The first space garbage truck will be able to clean up garbage by hugging it

Britain's first space garbage truck will be able to pick up trash with a 'bear hug' or become

the robotic equivalent of a garbage collector.The two methods are offered by companies competing for a UK contract to launch a cleanup mission as early as 2026. The winning prototype would track down and capture the two failed satellites, then eject them into the atmosphere, where they would burn up.

Rory Holmes of ClearSpace, one ofcompetitors, Sky News told Sky News: “For the past six decades, we have been launching satellites into space without much thought about what happens at the end of their lives. When they run out of fuel or break, we just throw them away. We leave them, and they, in turn, fill the cosmic orbital space. We're in a situation right now where this space is quite congested, and all these different "dead" objects are running around, crossing each other's paths, sometimes colliding, and sometimes really interfering with what we want to do in space."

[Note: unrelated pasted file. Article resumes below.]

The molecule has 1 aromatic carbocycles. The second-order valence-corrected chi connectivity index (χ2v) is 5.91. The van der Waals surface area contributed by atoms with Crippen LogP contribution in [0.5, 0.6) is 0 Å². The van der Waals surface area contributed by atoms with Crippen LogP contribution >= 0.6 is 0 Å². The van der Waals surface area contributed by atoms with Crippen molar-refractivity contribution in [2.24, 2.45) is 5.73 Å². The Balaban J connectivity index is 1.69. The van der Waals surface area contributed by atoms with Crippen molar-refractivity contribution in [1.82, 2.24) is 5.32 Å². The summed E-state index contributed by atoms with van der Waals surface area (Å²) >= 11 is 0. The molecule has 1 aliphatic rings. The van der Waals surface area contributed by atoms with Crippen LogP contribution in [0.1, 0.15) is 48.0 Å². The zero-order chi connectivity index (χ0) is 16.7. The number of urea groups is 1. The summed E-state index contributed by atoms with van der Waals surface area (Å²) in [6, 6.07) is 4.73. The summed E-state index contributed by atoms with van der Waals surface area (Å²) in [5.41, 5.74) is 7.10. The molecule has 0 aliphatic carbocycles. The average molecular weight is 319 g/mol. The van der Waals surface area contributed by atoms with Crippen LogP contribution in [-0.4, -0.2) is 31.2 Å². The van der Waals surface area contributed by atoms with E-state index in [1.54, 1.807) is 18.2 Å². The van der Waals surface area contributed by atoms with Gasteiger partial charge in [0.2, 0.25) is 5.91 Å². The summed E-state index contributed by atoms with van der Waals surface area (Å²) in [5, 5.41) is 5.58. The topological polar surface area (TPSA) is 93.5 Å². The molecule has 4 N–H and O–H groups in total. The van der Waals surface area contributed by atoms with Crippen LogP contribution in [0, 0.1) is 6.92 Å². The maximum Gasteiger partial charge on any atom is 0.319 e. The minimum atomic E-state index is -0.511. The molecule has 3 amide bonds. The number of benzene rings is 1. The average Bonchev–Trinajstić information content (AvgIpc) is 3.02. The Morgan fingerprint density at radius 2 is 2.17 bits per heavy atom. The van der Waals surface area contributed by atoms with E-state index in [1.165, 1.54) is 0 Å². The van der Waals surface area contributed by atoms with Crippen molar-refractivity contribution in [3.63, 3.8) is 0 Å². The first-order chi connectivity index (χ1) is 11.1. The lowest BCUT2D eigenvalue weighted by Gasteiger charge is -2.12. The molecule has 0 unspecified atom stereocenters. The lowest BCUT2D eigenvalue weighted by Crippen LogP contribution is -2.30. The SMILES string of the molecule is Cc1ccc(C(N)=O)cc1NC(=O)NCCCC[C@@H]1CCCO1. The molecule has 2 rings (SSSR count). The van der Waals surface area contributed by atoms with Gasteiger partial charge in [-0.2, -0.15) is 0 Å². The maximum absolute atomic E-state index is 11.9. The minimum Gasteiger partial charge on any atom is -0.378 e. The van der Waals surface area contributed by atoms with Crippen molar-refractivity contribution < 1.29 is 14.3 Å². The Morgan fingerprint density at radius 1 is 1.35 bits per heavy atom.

ClearSpace is developing a spaceship that looks a bit like a giant squid, with lots of tentacles. Holmes calls it a "bear hug".

"We must find a way to capture and fixthese objects so that they do not rotate and cannot change their position in space,” he said. “One of the advantages of the mechanism we have is that we can completely wrap around the object before we firmly fix it to make sure that it cannot escape and cannot fly off in a direction that we do not expect.”

Another Oxfordshire-based company, Astroscale, will use a spacecraft with a long robotic arm to grab debris.

Jason Forshaw, head of the company's division, said developing a spacecraft that could evaluate and capture a failed satellite was a huge challenge.

“The first task is to inspect the wreckage when you get thereget there to see what condition they are in. The second stage is to actually approach the satellite and fix it. This requires sophisticated robotics,” says Forshaw.

The spacecraft will have to operate autonomously. Radio signals from ground control would arrive too late with such a fast moving satellite.

Astroscale hopes satellite makerswill begin to add a standardized docking plate to their designs to make it easier to secure another spacecraft, either for refueling and maintenance, or deorbiting.

According to the UK space agency,There are more than 130 million pieces of space debris in Earth's orbit, from tiny blobs of paint to old satellites, spent rocket bodies and even tools dropped by astronauts.

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